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Tapping Into the Teenage Brain: Must-Know Neuromyths

Sep 17, 2023

In the field of neuroscience, there are a number of myths that educators, and even non-educators, have about the brain. Those myths - called neuromyths - have been embedded in our understanding of the brain and they often cloud our judgements about how people learn. 


In studying these neuromyths, I found a few of them really interesting and relevant when talking about the teenage brain. Read through these and see how correcting your thoughts on these influence not only your work with young people, but teenagers especially:


Myth #1: Multitasking is a skill that allows us to simultaneously work on multiple tasks at once.




Our brains can’t actually do two things at once. Our brain really only works by focusing on tasks sequentially, not at the same time. It might seem like we can do two things at once - say, listen to a teacher AND take notes - but our brains can’t actually do that. What we can do is listen and then very, very quickly transition to the notes in front of us. Those with good executive functioning skills are often better at that than others. In a classroom, and especially with teenagers, whose executive functioning skills are developed last, it’s really obvious that this multitasking thing is a myth.


Myth #2: Each student’s learning styles should be identified and activities and lessons should be designed around those learning styles so that students’ can learn best.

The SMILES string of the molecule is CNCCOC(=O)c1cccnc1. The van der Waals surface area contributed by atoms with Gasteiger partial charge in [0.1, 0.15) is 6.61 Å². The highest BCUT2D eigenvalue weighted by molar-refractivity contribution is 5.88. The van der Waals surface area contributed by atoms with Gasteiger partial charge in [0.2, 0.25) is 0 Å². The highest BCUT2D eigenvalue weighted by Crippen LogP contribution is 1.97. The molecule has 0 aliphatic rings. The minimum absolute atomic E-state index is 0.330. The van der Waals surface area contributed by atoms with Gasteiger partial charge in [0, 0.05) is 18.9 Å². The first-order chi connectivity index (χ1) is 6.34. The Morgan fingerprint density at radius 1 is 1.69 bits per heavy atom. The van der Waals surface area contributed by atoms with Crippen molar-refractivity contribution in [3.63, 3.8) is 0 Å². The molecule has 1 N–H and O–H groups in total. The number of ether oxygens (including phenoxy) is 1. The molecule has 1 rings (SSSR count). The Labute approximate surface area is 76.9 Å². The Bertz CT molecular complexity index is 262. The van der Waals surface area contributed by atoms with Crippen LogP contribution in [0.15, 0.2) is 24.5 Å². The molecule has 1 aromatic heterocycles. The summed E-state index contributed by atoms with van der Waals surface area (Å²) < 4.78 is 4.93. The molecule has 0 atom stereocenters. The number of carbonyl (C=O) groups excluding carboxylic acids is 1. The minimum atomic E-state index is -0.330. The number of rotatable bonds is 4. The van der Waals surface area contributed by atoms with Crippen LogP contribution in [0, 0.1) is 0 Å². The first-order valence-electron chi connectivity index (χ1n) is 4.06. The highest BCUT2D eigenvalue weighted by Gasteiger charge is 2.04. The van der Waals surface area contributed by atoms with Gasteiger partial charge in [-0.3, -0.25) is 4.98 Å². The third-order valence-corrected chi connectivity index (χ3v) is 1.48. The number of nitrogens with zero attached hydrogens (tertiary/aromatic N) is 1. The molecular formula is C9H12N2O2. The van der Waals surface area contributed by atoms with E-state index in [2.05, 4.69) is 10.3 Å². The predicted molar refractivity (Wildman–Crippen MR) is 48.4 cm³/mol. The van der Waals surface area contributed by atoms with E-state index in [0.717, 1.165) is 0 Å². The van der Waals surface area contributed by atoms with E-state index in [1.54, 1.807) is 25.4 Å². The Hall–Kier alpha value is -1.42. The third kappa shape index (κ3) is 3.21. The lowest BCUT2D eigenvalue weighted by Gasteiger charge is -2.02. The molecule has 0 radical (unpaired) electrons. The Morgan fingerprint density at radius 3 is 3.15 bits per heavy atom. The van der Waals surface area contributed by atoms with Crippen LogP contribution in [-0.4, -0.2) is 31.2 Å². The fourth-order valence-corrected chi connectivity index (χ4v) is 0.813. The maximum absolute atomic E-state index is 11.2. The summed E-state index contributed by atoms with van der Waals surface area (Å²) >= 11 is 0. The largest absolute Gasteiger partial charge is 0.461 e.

This is actually a controversial one because as an educator for over 20 years, I have heard tons about learning styles and how best to teach students. However, all of the talk about learning styles was actually never directly connected to actual evidence about academic success. 


In studies done by Beth Rogowsky, Barbara Calhoun, and Paula Tallal (2014, 2020), matching instruction to a student’s learning styles didn’t actually lead to better learning. In those studies, it didn’t really matter if a student was taught specifically in a visual way or an auditory way because even if a student preferred a specific modality, it didn’t equate to better or more successful learning. That doesn’t mean that different styles should be explored; all classes should be differentiated in some way to change up thinking and expose students to different ways of taking in material. We just need to know that in doing that, we shouldn’t expect academic success to be tied directly to that.


Myth #3: Students’ academic performance improves when adults tell them how smart they are. 




Praising a student about their intelligence - or even prospective intelligence - doesn’t actually make them smarter or more confident learners. But praising how they’ve learned - their work ethic, how they’ve tried, what they’ve done in working hard, does lead to stronger learners. Fostering a student’s “growth mindset” (something that we talked about a lot before the pandemic and something that I personally feel needs to be explored more now) helps them to continue to develop their learning. Pushing through with effort and persistence makes a student better able to adjust and try new things, which makes them more likely to see success. 


Reach out to me about these at @the_teenage_brain_thing

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